Why and how mkdev switched to Fullstaq Ruby

Illustration of two young men, one holding a smartphone showing a social media notification icon, with both looking at the screen and smiling. Illustration of two young men, one holding a smartphone showing a social media notification icon, with both looking at the screen and smiling.

Ever since the first announcement of Fullstaq Ruby I was interested in trying it out. The idea behind it is simple: take the best server-oriented configuration of Ruby and distribute it as easy to install and use OS packages, deb and rpm in particular.

What is meant by "the best server-oriented configuration" is, first and foremost, that Fullstaq Ruby is compiled with Jemalloc.

Jemalloc is the FreeBSD libc memory allocator. It uses a more complex algorithm than the default Linux glibc memory allocator, but is faster and results in less memory fragmentation (which reduces memory usage significantly).

There is an excellent article Why Fullstaq Ruby, though you could say it's biased as it's written by the distribution developers. Regardless, I will not repeat the whole reasoning behind Fullstaq Ruby, as it was already done elsewhere.

Two primary reasons why we at mkdev were looking at Fullstaq Ruby are exactly two main selling points of it:

  1. Significantly reduced memory consumption;

  2. Easy to install and to update OS packages.

Ruby before Fullstaq Ruby

Before Fullstaq Ruby we were using Ruby from Software Collections -- the simplest way to get new Ruby versions from OS packages on CentOS without compiling it ourselves.

There are certain nuances in using Software Collections. For example, you need to scl enable the collection (which essentially sets few environment variables) to be able to use it. Overall, there was not much to complain about. We did wish new Ruby versions became available a bit faster, but other than that using Ruby from SCL was straightforward and never resulted in any issues.

Even though we didn't have any trouble by just using SCL Ruby, we did think that Fullstaq Ruby is an important project for the Ruby community. We love Ruby, and we want it to prosper, so it is our duty to support new initiatives like this.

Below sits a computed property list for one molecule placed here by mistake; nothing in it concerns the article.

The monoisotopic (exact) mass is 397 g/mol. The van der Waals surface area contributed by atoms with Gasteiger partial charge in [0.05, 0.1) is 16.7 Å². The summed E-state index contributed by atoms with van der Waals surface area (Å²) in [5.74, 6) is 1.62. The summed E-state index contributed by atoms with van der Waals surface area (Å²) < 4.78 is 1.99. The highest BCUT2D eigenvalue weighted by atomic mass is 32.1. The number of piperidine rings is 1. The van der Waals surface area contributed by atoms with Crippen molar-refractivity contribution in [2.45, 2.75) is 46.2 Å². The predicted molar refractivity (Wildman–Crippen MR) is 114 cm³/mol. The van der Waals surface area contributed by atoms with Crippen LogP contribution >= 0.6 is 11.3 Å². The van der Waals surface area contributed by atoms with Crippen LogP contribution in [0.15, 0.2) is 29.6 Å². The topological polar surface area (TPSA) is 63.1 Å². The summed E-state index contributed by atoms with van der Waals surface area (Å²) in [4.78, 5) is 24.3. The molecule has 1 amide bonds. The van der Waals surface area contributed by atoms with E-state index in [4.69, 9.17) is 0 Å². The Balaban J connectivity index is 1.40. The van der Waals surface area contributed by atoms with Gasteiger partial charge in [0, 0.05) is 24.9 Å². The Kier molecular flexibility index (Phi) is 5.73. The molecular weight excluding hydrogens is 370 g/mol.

I did not want to take the statement that it halves the memory consumption as given, though. So the first thing I did is I measured the memory consumption.

Analysing Ruby memory consumption with Performance Co-Pilot

There are plenty of articles with benchmarks of Jemalloc with Ruby and even Fullstaq Ruby. All of them show significant reduction in memory consumption, not just in artificial benchmarks, but on real projects.

What I was curious about is whether Fullstaq Ruby will result in a similar reduction for our application. Before rolling out Fullstaq Ruby to production, I conducted a very basic experiment: I run the complete mkdev.me test suite and measured the RSS memory usage. I did it 10 times in a row, first with Ruby 2.5 from Software Collections, then with Fullstaq Ruby 2.5, and then with Fullstaq Ruby 2.6. Each set of 10 runs took over 1 hour and resulted in around 7 000 metric samples per set.

All tests were running on my laptop, with i7-8565U CPU @ 1.80GHz × 8 with 16Gb of RAM.

Comparing SCL Ruby 2.5 with Fullstaq Ruby 2.6 is absolutely unfair. I added 2.6 into the table just to compare memory usage between those minor Ruby versions, purely out of curiosity and also because it was high time for mkdev to upgrade.

To collect metrics, I used Performance Co-Pilot hotproc option, which allows to automatically get metrics for each process that matches certain pattern.

If you want to conduct the similar experiment with PCP, then installing it with sudo dnf install pcp-zeroconf -y (if you are using Fedora, of course) should make your system ready for metrics collection. PCP provides hundreds of metrics out of the box and probably is the easiest tool to setup and use for such experiments.

Filtering for bundle was sufficient, because during tests there is just single bundle exec rspec spec process (we did not use any parallelized tests for this experiment):